She first stepped into that world a dozen years ago, at a Tracy Anderson studio where a lot of celebrities were getting fit. She got to chatting with Sophia Rivka Rossi, a producer on The Hills and The City, which led to lunch and the two talking digital media. These were the days of Gawker and Jezebel, when online magazines were gossipy and snarky. The body acceptance movement had yet to show up. Rossi had been thinking about starting a new kind of media company, and Deschanel saw a gap.

"I'm not saying there's no room for snarkiness, but you can be snarky and kind," Deschanel says. "It was a lot of just girl-on-girl hate, and I tended to be in the center of it. People would make fun of me, trash me. I'm like, "Whatever, I have a thick skin.' But I wanted the next generation to have access to a different narrative."

Rossi and Deschanel teamed up with internet blogger Molly McAleer and founded HelloGiggles in 2011 — a gossip-free site where anyone could write if they agreed to be edited. "We started off with Zooey's ethos and aesthetic, which happened to match mine," says Rossi, now cofounder of Hi Note seasoning mixes. Deschanel contributed content and ideas. Readers loved it, but critics saw the warm, unapologetically girly, vintage vibe — especially Deschanel's — as setting women back. When a Glamour interviewer pressed her on it, she countered, "We can't be feminine and be feminists and be successful? I want to be a fucking feminist and wear a fucking Peter Pan collar. So fucking what?"

Deschanel was not shy about what she wanted for the business either, says Rossi. "She'd go, "I don't like that.' And you're like, "Whoa. Okay.' But she has such a clear compass. And that's really supportive, because when you do something you don't really want to do, everyone pays. The other thing about Zooey is that she's scanning constantly, like, Okay, okay, stay positive."

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Deschanel, in fact, practices positivity almost like a discipline. "It's not like I'm just happy-go-lucky," as people assume, she says. "No, I work at it every day. My mom called me "The Great Self-Improver.'"

As a kid, Deschanel remembers discovering how incredibly powerful it was that, with the right mindset, "you could start down and end up." When annoying problems pop up, for example, she'll intentionally frame them as a privilege to solve, something to relish and get excited about. She also embraces the idea that you can feel two ways (like angry and grateful) at the same time. And then there's empathy. If someone suddenly changes her shooting schedule, instead of dwelling on what she now can't do, she thinks about all the things on that other person's plate, which makes it hard to be angry.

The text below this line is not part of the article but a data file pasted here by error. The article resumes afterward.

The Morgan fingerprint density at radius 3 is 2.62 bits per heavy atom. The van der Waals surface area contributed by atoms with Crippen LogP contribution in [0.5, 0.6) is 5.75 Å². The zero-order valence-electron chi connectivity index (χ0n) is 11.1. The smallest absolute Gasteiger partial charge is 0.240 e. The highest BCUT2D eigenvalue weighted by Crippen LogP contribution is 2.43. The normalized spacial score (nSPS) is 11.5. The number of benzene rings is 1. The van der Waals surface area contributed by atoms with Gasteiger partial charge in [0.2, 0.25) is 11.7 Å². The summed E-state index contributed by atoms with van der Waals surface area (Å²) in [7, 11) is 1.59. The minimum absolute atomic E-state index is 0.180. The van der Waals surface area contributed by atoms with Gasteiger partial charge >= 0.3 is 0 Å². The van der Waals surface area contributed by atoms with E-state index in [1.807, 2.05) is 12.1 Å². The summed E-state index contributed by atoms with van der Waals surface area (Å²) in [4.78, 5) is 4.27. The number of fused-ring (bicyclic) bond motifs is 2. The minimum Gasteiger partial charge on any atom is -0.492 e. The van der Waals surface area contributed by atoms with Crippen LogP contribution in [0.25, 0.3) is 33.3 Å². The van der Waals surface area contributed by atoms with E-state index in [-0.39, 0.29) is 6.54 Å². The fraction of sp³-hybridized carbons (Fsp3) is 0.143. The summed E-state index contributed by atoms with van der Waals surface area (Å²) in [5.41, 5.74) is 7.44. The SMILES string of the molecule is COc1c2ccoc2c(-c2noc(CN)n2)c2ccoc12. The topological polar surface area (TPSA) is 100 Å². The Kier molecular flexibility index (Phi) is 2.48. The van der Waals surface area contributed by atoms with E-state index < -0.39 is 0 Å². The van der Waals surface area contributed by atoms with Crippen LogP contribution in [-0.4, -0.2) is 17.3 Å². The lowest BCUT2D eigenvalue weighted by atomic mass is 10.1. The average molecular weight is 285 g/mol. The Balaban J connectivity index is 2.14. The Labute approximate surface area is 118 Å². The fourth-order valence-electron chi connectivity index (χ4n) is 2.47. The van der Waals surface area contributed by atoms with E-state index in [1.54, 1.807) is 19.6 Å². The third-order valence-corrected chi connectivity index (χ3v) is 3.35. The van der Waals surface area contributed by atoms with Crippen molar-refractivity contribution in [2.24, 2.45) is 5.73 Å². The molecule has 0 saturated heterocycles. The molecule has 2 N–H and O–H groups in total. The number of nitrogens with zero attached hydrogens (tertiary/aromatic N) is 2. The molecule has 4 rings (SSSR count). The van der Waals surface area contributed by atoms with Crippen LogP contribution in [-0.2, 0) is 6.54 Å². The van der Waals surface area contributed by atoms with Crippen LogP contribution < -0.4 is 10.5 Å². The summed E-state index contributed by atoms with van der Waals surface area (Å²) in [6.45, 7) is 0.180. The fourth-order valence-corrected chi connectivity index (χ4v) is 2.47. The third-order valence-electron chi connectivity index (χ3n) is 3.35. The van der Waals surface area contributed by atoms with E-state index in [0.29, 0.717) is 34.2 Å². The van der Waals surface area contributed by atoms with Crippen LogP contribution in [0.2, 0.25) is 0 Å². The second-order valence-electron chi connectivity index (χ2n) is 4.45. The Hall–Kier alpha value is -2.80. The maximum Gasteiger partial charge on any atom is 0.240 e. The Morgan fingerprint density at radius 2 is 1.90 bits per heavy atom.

Despite the haters, HelloGiggles — with its fresh, casual, and inclusive voice — turned out to be exactly what a lot of young women wanted. It was drawing 20 million unique visitors a month and had a staff of 45 when then-magazine giant Time Inc. bought it in 2015.

Image Credit: Bobby Fisher

Around the time that deal went down, Deschanel became a mother with her now ex-husband Jacob Pechenik. They'd met the previous year on the set of Rock the Kasbah, where he was producing and she was playing a struggling singer alongside Bill Murray and Bruce Willis. "It was," he says, "the sixth or seventh, I can't remember, worst film of all time, according to how much money it made in box office compared to the marketing budget." The two bonded over it, and when she got pregnant, they started talking about eating healthier.

The same way Deschanel had been adamant that you didn't need money to be a HelloGiggles girl, she started obsessing about the disparity in who could afford Whole Foods and organic produce. Any mother would want the best nutrition for their child, but healthy food seemed to be a luxury. Pechenik shared her curiosity but came at it from a systems perspective. He'd previously founded two tech companies that made supply chains and derivative trading more efficient. Now he started to question why it takes days, even months, for produce to go from the farm to the grocery store bin, all in a process that bleeds the food of nutrients and pumps out emissions as trucks eat up highways to get it there.